Furthermore, I thought that in her fortress of Janpath, surrounded twenty-four hours by security, she gradually lost touch with the reality of India. Despite the fact that I met her a few times after Rajiv’s death, I thus took discreetly my distances with her. It is then that I came up with my famous phrase on Sonia, for which she never forgave me: “the moribund and leaderless Congress party has latched on to Sonia Gandhi who is Italian by birth and Roman Catholic by baptism”.
Zero tolerance, secret billions
By S Gurumurthy
02 Jan 2011 11:04:00 PM IST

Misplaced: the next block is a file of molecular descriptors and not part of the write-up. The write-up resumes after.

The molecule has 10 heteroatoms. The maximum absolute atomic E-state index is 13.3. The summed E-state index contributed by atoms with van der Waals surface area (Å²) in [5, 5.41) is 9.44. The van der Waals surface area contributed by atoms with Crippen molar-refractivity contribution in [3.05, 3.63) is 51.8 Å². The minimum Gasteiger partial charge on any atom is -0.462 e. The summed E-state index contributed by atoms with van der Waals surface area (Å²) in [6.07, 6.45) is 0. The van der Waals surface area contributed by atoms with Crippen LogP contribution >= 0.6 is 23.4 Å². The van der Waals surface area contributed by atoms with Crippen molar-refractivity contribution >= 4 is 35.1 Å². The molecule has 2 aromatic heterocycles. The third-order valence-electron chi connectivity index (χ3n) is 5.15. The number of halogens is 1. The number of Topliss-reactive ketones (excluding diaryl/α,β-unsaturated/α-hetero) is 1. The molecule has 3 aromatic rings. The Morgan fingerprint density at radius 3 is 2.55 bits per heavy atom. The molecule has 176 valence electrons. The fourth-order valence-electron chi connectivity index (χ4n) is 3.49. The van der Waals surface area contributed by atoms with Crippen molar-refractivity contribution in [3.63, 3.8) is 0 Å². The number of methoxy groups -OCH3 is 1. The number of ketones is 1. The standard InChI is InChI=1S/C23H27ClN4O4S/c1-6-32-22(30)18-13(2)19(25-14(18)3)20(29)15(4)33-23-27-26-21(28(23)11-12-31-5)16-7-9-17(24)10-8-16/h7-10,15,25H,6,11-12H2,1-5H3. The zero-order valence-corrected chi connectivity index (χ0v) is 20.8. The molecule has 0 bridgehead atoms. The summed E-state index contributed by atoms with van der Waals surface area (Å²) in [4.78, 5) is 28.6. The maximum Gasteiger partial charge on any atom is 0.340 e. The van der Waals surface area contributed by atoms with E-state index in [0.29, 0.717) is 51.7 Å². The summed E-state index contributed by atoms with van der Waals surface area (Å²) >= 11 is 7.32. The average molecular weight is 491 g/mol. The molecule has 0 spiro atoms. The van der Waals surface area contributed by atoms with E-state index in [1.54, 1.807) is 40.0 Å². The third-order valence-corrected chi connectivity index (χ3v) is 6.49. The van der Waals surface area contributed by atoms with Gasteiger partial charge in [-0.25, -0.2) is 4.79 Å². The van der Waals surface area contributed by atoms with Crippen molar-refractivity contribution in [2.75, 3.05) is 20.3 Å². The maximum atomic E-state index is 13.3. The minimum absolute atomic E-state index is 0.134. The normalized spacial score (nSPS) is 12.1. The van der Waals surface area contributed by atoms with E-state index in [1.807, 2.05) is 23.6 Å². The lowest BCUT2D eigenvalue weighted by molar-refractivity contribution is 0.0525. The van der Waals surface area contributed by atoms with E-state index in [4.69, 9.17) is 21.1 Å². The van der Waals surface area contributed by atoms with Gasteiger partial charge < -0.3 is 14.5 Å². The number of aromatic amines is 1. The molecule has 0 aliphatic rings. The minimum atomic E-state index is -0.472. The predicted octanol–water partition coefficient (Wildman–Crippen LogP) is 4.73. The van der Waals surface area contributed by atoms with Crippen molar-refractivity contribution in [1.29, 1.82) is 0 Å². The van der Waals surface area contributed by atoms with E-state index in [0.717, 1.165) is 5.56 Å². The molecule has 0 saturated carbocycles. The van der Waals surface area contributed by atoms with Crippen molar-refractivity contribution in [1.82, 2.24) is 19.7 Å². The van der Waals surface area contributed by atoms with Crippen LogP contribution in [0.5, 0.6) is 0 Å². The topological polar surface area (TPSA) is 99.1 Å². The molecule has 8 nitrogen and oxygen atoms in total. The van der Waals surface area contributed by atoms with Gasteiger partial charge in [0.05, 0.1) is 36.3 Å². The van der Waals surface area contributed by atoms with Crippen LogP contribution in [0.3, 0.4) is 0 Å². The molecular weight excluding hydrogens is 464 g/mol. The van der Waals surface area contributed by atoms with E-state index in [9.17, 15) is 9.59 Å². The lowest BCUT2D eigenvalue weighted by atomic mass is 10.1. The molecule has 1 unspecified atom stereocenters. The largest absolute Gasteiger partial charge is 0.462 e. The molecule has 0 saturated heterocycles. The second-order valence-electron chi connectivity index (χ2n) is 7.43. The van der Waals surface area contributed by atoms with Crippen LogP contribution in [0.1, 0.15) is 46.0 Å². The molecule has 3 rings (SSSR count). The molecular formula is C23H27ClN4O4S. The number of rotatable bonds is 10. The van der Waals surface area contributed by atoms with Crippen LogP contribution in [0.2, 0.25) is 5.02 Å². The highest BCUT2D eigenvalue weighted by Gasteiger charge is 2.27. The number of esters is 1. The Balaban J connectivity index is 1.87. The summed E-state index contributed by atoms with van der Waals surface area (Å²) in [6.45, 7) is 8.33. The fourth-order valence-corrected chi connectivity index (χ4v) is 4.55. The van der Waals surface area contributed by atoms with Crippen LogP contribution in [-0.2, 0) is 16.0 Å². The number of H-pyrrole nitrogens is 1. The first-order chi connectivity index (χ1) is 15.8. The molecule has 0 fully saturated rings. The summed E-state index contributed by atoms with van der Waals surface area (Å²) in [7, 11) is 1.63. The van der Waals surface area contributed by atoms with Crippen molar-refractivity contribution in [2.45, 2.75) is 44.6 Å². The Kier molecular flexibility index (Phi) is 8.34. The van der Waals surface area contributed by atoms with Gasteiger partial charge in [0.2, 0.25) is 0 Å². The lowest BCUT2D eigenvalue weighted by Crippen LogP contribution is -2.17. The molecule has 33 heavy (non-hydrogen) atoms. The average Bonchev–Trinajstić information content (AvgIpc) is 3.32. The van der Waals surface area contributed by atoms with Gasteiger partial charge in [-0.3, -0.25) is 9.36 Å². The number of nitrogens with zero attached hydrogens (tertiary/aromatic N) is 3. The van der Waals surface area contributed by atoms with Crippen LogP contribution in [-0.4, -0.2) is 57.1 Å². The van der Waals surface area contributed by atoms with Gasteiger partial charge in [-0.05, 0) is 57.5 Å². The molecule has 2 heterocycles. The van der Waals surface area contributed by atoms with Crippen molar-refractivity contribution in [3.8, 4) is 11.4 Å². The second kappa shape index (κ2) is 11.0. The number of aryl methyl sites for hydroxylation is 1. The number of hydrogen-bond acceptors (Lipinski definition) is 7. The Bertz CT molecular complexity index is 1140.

What was Rajiv Gandhi’s fatal error in politics? It does not need a seer to say that it was his claim to honesty — branding himself as ‘Mr Clean’ — that proved fatal to him. Indira Gandhi was his contrast. Asked about corruption in her government, she said nonchalantly, ‘it was a global phenomenon’. This was in 1983. An honest Delhi High Court judge even lamented how could corruption be controlled when someone holding such a high position had almost rationalised it. The result, no one could ever charge Indira Gandhi with corruption, because she never claimed to be clean. But, ambitious to look ideal, Rajiv proclaimed honesty and so provoked scrutiny; in contrast, Indira, opting to be practical, immunised herself against scrutiny. Eventually, Rajiv’s claim to honesty became the very cross on which he was crucified in the 1989 elections when the Bofors gun shot the Congress out of power. The lesson to the political class was: don’t claim to be honest, if you really are not so. The hard lesson seems forgotten now by the Gandhi family itself. Sonia Gandhi, instead of following Indira’s safe path, is wrongly caught on Rajiv’s risky steps. The consequences seem to be ominous. Will the politics of 1987 to 1989 repeat?